Working as a seasonnaire, with the snow capped mountains as your play ground; it is easy to lose respect for the countless peaks and valleys that we call home.
As this is the case, we picked up snow shoes and hiked away from the crowds. As Duchess Kate Middleton was pictured walking in the Alps earlier this year, if it’s good enough for Royalty, then it’s good enough for us to escape the queues, explore the local mountains and regain the respect that the mountains deserve.
Our first hike took us to the lost village of Monal high upon the mountains. The only path in the summer is a cart track that ends 500 metres from the village centre. The path in the winter is a one and a half hour hike from the valley below. The hamlet has similar status of ‘World Heritage’ and is a world away from Après Ski. The whole scene exemplifies the hardship of winter and portrays the mountains as truly unpredictable, as not 200 metres from the village centre an avalanche has slipped, this time without consequence, but as a reminder the mountains are in control.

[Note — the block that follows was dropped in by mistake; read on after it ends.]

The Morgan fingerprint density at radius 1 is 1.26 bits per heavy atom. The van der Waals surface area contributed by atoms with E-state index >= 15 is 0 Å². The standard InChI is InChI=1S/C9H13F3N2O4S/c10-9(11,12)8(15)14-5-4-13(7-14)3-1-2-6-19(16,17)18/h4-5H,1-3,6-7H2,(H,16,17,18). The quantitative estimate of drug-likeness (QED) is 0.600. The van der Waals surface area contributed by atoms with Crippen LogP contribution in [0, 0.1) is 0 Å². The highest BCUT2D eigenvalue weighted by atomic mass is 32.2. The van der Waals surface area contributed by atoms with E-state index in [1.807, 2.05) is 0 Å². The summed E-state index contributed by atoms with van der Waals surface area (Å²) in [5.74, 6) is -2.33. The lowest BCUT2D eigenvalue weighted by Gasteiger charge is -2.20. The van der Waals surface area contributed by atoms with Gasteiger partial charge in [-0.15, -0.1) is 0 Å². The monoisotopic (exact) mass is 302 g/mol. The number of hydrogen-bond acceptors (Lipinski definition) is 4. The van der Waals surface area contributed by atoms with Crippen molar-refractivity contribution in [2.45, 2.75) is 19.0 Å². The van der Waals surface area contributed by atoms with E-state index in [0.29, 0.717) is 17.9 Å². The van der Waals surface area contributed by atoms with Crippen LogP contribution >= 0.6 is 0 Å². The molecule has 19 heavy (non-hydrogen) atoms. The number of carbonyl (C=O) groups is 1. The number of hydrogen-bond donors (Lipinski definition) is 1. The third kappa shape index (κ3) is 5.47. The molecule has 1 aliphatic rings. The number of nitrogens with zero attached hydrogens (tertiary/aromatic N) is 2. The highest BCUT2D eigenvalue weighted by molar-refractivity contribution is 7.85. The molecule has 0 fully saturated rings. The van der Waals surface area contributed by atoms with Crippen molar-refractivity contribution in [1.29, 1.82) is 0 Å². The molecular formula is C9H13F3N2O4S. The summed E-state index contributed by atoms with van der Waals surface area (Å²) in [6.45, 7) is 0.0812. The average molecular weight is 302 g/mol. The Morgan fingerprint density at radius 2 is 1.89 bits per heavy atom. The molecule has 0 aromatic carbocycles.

Our second walk took us to the bottom of the Tignes dam. With an access road to the ski resort of Tignes planted on top of the dam, it somehow loses its mystical power. A walk along the narrow valley below shows again the might of the mountains. Man’s intervention may hold back countless cubic metres of water, but nature herself shows us who has the power on this short walk. With the fresh snow dotted with rocks the size of paving slabs the walk is intimidating at best. As the melting snow creeps into every crevasse and freezes, breaking apart not only the cliffs above but also the access road underneath our feet, every step has to be well thought out. The stunning ice falls, attacked by the warming weather, are a danger that creak and crack in the afternoon sun.
A safe return from both walks brings a revised view of our surroundings. Something that was easily lost by taking the Gondola and ski lifts every day.